If you enable the IIS WebDAV feature on your Team Foundation Server web site, problems will arise. A typical symptom is the “500: error” message above when trying to delete a Git repository.
|TL; DR : The WebDAV Publishing Service should not be enabled on a TFS web site. If you have enabled this feature, disable it or operations in TFS that rely on HTTP verbs controlled by WebDAV (such as DELETE) will not work.|
One of our clients was experiencing problems when trying to delete Git repositories in his TFS 2013. Unable to identify the cause, we asked the customer to open a support call with Microsoft to investigate the reason.
During the analysis of the IIS logs, the support engineer realized that requests that used HTTP verbs beyond the typical GET and POST (such as PUT and DELETE, common in REST APIs) failed consistently. At that time, he mentioned that there were other cases of customers with that problem and that the culprit was the IIS’s WebDAV service. Bingo! As soon as we turned off WebDAV, everything started working again.
Bug in WebDAV?
Why did that happen? Is there a problem with WebDAV, then? No, it’s not bug. Only an incompatibility with TFS.
Now to understand what happened, first of all we must know what WebDAV is. According to Wikipedia (emphasis mine):
Web Distributed Authoring and Versioning (WebDAV) is an extension of the Hypertext Transfer Protocol (HTTP) that allows clients to perform remote Web content authoring operations. A working group of the Internet Engineering Task Force (IETF) defined WebDAV in RFC 4918.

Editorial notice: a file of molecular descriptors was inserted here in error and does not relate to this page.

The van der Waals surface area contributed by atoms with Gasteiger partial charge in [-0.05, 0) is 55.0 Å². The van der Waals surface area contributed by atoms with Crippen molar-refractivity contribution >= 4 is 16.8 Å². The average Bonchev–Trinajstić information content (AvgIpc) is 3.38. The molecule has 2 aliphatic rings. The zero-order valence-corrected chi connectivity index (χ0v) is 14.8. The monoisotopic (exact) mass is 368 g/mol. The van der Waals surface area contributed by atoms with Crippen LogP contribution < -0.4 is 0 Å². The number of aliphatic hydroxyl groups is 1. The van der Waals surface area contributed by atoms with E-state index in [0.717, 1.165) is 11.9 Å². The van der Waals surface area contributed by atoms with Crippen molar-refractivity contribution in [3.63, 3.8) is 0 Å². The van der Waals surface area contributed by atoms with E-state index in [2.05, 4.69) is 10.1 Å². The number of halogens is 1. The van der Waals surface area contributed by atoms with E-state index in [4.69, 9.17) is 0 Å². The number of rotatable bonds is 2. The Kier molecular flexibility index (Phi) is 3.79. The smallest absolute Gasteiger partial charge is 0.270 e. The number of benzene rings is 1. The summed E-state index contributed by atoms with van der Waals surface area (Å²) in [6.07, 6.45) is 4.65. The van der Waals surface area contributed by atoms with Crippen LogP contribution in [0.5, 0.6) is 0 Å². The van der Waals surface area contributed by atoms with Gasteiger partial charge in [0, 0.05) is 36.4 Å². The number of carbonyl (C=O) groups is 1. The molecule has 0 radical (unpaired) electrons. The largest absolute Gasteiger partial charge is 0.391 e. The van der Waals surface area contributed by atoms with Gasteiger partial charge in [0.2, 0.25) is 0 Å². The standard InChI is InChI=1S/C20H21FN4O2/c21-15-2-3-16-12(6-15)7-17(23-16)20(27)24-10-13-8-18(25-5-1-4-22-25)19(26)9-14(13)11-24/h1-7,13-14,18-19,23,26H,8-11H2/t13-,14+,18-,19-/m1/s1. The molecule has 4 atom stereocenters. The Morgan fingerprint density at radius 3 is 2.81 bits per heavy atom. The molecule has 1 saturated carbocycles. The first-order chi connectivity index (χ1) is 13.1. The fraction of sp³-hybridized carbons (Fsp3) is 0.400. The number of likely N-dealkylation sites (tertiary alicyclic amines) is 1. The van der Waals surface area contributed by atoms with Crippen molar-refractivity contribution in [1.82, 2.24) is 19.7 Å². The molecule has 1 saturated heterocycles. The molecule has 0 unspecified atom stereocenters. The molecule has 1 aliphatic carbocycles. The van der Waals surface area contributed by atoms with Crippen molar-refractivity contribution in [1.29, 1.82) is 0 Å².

The WebDAV protocol makes the Web a readable and writable medium. It provides a framework for users to create, change and move documents on a server; typically a web server or web share.
In other words, and in a huge simplification: WebDAV is a file transfer and management protocol – similar to FTP – but which works on top of HTTP . That is, WebDAV extends HTTP with operations that turn a Web server into a file server without requiring FTP for that. Among other benefits is “firewall-friendliness”, since communication takes place over HTTP.
This extension to the HTTP protocol is implemented through the handling of standard HTTP verbs and the inclusion of new ones such as PROPFIND, MOVE and COPY. This means, for example, that the DELETE verb (used by the TFS REST API to delete a Git repository) has a special meaning in WebDAV: it is used to delete a file.
With WebDAV enabled on the same IIS web site hosting TFS, it intercepts the DELETE call and tries to interpret it as a command to delete a file. As the request does not follow the WebDAV standard (after all, it is a call to a TFS API) the server returns an error message.
Turning off WebDAV
The only alternative in this case is to avoid using WebDAV on the TFS website. Thus, to turn off WebDAV:
- Open IIS Manager on the TFS server (application tier);
- Select the TFS web site (“Team Foundation Server”);
- Locate the WebDAV Authoring Rules icon and double-click it;
- Click the Disable WebDAV link.